Release date: August 1st 2016
Synopsis via Goodreads:
Bullied at school and ignored at home, Travis has a secret: cutting himself with a razor blade is the only thing that lets him control the pain in his life and find some peace. When he becomes friends with Chyvonne, a new girl at school, he doesn't know how to get close to her without revealing his secret and making himself even more vulnerable. Spending time with Chyvonne spurs Travis to try to discover why his mother can't seem to face his very existence. It's only when he learns about the art form of paper cutting that he realizes there might be other ways to make himself feel adrenalin-fueled and in control.
Although self-harm through cutting is a problem usually associated with teenage girls, many young men are involved in different sorts of self-injury. This story explores a teenager's motivations for cutting and the options for overcoming the need to self-injure.
*Publisher approved my request via Netgalley in exchange for an honest review.
This was a chilling story for me. While I'm well aware that girls aren't the only ones that self-harm, I've never read a book where it was the boy doing it, much less have ever seen a movie that focused on the guy self-mutilating. Speaking of movies, this story reminded me a lot of one that I saw on Lifetime a while back. Same topic, but opposite sex. And the girl had family issues as well, especially with the mom. I tried to figure out from the beginning why Travis' mom was like that with him, thinking that perhaps he wasn't her biological son or that she had cheated on her husband and his father wasn't his real father. In the end, it was a lot more complicated and sad, but it also didn't take long for me to pick up on the truth. Her erratic behavior solved that mystery for me.
As for Travis, he had a lot that he was dealing with and it all piled up on the inside, so much so that cutting was an emotional escape. I don't understand a lot about this topic, but from reading this story I got the sense that self-harm was the character's way of dealing. It just made me cringe every time a scene popped up where he was doing it because the description was good and it gave me a vivid picture. And while I loved that he found another way to release his bottled up pain through art, I still wish that he'd get the help he needed, as well as his parents. The whole family needed therapy.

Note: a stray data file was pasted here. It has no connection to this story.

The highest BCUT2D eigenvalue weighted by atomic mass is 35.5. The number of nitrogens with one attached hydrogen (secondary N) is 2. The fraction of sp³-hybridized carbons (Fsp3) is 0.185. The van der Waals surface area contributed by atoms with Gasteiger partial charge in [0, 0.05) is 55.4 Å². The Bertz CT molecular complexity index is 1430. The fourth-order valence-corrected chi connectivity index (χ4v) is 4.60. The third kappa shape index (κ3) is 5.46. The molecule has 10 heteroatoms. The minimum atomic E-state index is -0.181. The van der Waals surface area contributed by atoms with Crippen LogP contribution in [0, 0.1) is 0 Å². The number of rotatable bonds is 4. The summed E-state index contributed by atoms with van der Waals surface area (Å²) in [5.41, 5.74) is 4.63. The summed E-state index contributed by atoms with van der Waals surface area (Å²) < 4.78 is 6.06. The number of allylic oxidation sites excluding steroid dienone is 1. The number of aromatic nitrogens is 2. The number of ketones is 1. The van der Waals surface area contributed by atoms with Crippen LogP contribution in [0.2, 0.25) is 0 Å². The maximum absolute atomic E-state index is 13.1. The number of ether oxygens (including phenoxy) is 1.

Overall, good story with a frightening topic that needs to be addressed more frequently and deserves a lot of awareness. Thanks to the author for taking it on in such a way that it left quite an emotional impact on me.
About the Author
Cristy Watson is a teacher and writer living in Surrey, British Columbia. Cristy host's open mic at her local coffee shop and enjoys entering poetry contests. She has worked with a Young Adult population for most of her career and wanted to help readers find books to enjoy that were both at a level they could manage and that shared interesting and pertinent themes.
Oh boy. I just read a book about a man who's been cutting all his life. It's very sad and horrific.ReplyDelete
Wow. What's the name of the book? Yeah it's sad and horrific and not for the faint of heart to read.Delete
You know, I'm glad the author has this in a book, you don't really hear much on it and YA's need to know more about it and they're not alone.ReplyDelete
I totally agree! Need more books like this out.Delete
Wow... this sounds like an emotional read. I feel sad knowing that Travis suffered constantly! I'm glad you enjoyed it.ReplyDelete